What is the difference between Fairtrade and Fair Wear?
To produce AMWRAP’s clothing, we use a drop-shipping company called Inkthreadable which is local to us in Blackburn, Lancashire. We decided to work with Inkthreadable as they operate under strict ethical and environmentally friendly policies.
Our apparel range is printed by Inkthreadable on garments designed and produced by the Belgian clothing manufacturer Stanley/Stella. The brand embraces Fair Wear Foundation initiatives. 100% of their cotton is certified organic. The other materials that they use are highly ranked on the “sustainability scale”. They are PETA certified, using 100% vegan materials. They work with only a limited number of factories in a limited number of countries.
As it is Fairtrade month we thought we’d explain the difference between Fairtrade and Fair Wear, as the two are commonly confused. Both essentially have the same aim which is to ensure that the people who are producing goods are treated well and paid fairly for their work.
The main difference is that they focus on different ends of the supply chain. Fairtrade is about better prices, decent working conditions, local sustainability, and fair terms of trade for farmers and workers in the developing world. The Fairtrade Foundation requires companies to pay sustainable prices (which must never fall lower than the market price) – the aim being to address the injustices of conventional trade which discriminates against the poorest, weakest producers. It enables them to improve their position and have more control over their lives. Fairtrade covers a wide range of sectors (e.g. coffee, bananas, cocoa, cotton) and works with those at the very bottom of the supply chain.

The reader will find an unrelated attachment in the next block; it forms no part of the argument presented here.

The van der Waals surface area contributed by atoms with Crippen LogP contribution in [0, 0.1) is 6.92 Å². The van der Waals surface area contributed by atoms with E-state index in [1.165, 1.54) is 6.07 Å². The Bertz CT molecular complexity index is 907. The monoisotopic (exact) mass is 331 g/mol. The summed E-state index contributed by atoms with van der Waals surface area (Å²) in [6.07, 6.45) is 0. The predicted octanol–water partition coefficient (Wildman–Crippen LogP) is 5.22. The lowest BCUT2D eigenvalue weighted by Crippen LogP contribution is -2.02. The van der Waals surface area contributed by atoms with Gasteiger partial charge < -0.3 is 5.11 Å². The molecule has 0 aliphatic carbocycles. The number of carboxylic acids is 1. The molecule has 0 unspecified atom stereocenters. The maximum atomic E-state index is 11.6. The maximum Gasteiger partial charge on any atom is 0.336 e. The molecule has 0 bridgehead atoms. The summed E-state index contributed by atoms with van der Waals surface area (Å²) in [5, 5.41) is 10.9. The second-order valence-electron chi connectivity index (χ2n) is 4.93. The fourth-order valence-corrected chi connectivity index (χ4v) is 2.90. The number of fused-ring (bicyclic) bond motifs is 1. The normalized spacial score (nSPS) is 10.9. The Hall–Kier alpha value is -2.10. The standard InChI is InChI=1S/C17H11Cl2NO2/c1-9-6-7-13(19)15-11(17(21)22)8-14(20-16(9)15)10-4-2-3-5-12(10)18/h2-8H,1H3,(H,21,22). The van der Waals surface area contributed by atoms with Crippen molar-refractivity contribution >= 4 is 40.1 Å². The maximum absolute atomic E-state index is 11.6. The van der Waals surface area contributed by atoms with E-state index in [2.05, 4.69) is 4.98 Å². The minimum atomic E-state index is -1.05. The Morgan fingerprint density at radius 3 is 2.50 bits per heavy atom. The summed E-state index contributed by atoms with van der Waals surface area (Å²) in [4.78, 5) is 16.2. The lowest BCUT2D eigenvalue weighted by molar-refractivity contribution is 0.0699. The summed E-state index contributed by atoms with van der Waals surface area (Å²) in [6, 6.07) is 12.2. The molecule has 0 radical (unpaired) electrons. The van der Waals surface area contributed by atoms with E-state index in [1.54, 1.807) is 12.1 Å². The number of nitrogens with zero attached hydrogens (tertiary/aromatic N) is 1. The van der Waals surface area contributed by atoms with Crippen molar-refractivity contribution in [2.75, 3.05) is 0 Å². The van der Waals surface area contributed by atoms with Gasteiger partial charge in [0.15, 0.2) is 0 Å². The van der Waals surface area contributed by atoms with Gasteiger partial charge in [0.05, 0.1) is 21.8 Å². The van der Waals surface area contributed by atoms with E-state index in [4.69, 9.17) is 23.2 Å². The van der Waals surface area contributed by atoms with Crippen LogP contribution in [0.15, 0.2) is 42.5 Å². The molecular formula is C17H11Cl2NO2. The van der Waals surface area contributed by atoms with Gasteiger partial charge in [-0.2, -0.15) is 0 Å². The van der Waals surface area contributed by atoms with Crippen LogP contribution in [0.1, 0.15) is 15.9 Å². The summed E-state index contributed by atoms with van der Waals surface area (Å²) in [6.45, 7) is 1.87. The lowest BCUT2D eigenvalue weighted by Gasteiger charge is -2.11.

The Fair Wear Foundation has a narrower focus, concerned specifically with the production of clothing. Their aim is to see a world where the garment industry supports workers in realising their rights to safe, dignified, properly paid employment. The Fair Wear Foundation focuses on the most labour intensive parts of the supply chain – the manufacturing middle and higher end (as oppose to the lower production end where Fairtrade comes in) - to find answers to problems others think are unsolvable. They partner with brands and support workers and take practical steps to show that it’s possible to make clothes in a fairer way.
So the main difference comes with their focuses on different parts of the supply chain, and that Fairtrade has a much broader remit in terms of the range of goods it covers, whereas Fair Wear only covers the garment industry. It was really important to us to find a clothing brand to use that is Fair Wear accredited. Of course it would be really great if the cotton farmed to produce that clothing was Fairtrade too – and the Fair Wear Foundation works with other organisations that support the rest of the supply chain.